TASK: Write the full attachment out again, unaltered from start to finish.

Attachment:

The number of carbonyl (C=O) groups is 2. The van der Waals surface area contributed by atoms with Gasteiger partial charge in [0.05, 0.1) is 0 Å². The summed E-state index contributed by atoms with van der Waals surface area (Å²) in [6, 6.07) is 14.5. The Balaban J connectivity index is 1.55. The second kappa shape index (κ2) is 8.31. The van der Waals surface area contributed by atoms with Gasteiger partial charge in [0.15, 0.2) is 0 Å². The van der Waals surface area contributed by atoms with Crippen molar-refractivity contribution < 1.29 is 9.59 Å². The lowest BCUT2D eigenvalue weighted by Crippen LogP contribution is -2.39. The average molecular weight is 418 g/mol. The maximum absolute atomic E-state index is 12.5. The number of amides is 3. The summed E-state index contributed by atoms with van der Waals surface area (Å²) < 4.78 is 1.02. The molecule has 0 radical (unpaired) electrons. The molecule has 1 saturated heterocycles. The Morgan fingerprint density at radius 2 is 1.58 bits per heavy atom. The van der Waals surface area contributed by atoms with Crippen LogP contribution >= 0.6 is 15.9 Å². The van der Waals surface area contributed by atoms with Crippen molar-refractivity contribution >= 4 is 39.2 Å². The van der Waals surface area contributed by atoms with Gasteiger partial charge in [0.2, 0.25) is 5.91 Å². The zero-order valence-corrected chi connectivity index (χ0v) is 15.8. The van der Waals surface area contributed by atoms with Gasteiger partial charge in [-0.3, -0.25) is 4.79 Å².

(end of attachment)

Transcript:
The number of carbonyl (C=O) groups is 2. The van der Waals surface area contributed by atoms with Gasteiger partial charge in [0.05, 0.1) is 0 Å². The summed E-state index contributed by atoms with van der Waals surface area (Å²) in [6, 6.07) is 14.5. The Balaban J connectivity index is 1.55. The second kappa shape index (κ2) is 8.31. The van der Waals surface area contributed by atoms with Gasteiger partial charge in [0.15, 0.2) is 0 Å². The van der Waals surface area contributed by atoms with Crippen molar-refractivity contribution < 1.29 is 9.59 Å². The lowest BCUT2D eigenvalue weighted by Crippen LogP contribution is -2.39. The average molecular weight is 418 g/mol. The maximum absolute atomic E-state index is 12.5. The number of amides is 3. The summed E-state index contributed by atoms with van der Waals surface area (Å²) < 4.78 is 1.02. The molecule has 0 radical (unpaired) electrons. The molecule has 1 saturated heterocycles. The Morgan fingerprint density at radius 2 is 1.58 bits per heavy atom. The van der Waals surface area contributed by atoms with Crippen LogP contribution >= 0.6 is 15.9 Å². The van der Waals surface area contributed by atoms with Crippen molar-refractivity contribution >= 4 is 39.2 Å². The van der Waals surface area contributed by atoms with Gasteiger partial charge in [0.2, 0.25) is 5.91 Å². The zero-order valence-corrected chi connectivity index (χ0v) is 15.8. The van der Waals surface area contributed by atoms with Gasteiger partial charge in [-0.3, -0.25) is 4.79 Å².